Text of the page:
On March 12th, 2015 Governor Gary Herbert signed “The Utah Compromise,” an anti-discrimination law that would protect people in the LGBTQ+ community in regards to employment and housing. With this law passed, a business would not be able to make employment or housing decisions based on a person’s sexual orientation or gender identity. But critics were soon to call this law “a trojan horse for the religious right’s agenda.” Included in this law were exemptions for religious entities, religious affiliates, and even the Boy Scouts. To many people, it seemed that this bill being passed was a “one step forward, two steps back” situation. But not everyone had the same take on this bill being passed in Utah. Troy Williams, Utah’s Executive Equality Director, explains that when taking into account the religious influence on Utah’s politics, this is law is generous and a start in the right direction.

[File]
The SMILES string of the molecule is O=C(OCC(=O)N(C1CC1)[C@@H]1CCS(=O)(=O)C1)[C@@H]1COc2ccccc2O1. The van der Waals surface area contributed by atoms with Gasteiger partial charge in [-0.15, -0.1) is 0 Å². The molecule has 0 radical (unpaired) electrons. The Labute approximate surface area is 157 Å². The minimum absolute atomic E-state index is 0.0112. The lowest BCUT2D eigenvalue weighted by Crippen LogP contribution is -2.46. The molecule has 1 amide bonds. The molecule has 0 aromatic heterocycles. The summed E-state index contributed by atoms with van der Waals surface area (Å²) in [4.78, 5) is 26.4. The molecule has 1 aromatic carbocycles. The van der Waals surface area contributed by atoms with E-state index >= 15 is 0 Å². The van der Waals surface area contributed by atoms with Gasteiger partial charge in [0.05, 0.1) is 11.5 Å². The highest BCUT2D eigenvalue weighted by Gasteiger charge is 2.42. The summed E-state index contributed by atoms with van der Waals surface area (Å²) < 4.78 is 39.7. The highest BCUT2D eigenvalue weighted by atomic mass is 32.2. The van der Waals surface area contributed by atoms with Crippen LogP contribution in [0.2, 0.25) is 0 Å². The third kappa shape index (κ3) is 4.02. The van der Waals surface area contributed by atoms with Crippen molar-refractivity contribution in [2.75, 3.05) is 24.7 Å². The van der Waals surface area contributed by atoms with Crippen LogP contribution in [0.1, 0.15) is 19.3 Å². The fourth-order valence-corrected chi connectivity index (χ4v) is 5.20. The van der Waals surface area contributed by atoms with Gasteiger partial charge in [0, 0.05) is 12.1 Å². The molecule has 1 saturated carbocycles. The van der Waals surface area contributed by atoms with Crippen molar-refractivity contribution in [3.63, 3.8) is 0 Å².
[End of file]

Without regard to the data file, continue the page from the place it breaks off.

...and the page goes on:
Although Utah’s effort to end discrimination against the LGBTQ+ community is noted, this did not stop the discrimination within the government itself. In November of 2015, just seven months after the Utah Compromise was passed, a Judge in Price, Utah ruled that a foster child be taken away from her lesbian foster parents. The New York Times article written on this event, “Utah Judge Withdraws in Lesbians’ Foster Case,” shares Judge Johansen’s opinion: “It is not in the best interest of children to be raised by same-sex couples.” Although Judge Johansen withdrew his ruling due to national scrutiny, he set up another court date a month later to evaluate the situation again.